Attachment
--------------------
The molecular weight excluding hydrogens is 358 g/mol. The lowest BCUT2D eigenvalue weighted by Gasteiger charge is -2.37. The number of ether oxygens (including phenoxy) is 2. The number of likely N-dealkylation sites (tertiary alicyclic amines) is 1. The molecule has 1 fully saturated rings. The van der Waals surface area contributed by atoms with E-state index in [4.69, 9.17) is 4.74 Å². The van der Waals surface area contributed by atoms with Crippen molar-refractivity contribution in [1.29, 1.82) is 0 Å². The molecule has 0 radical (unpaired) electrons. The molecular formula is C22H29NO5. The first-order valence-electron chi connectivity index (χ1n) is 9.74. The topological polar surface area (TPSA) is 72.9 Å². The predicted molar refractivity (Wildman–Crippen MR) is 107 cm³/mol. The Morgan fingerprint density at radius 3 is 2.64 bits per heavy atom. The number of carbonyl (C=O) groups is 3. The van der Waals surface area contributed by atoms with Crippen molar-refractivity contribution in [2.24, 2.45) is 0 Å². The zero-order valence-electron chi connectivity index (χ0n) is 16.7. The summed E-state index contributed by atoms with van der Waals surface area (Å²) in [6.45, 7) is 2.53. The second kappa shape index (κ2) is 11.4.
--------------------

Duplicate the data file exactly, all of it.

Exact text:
The molecular weight excluding hydrogens is 358 g/mol. The lowest BCUT2D eigenvalue weighted by Gasteiger charge is -2.37. The number of ether oxygens (including phenoxy) is 2. The number of likely N-dealkylation sites (tertiary alicyclic amines) is 1. The molecule has 1 fully saturated rings. The van der Waals surface area contributed by atoms with E-state index in [4.69, 9.17) is 4.74 Å². The van der Waals surface area contributed by atoms with Crippen molar-refractivity contribution in [1.29, 1.82) is 0 Å². The molecule has 0 radical (unpaired) electrons. The molecular formula is C22H29NO5. The first-order valence-electron chi connectivity index (χ1n) is 9.74. The topological polar surface area (TPSA) is 72.9 Å². The predicted molar refractivity (Wildman–Crippen MR) is 107 cm³/mol. The Morgan fingerprint density at radius 3 is 2.64 bits per heavy atom. The number of carbonyl (C=O) groups is 3. The van der Waals surface area contributed by atoms with Crippen molar-refractivity contribution in [2.24, 2.45) is 0 Å². The zero-order valence-electron chi connectivity index (χ0n) is 16.7. The summed E-state index contributed by atoms with van der Waals surface area (Å²) in [6.45, 7) is 2.53. The second kappa shape index (κ2) is 11.4.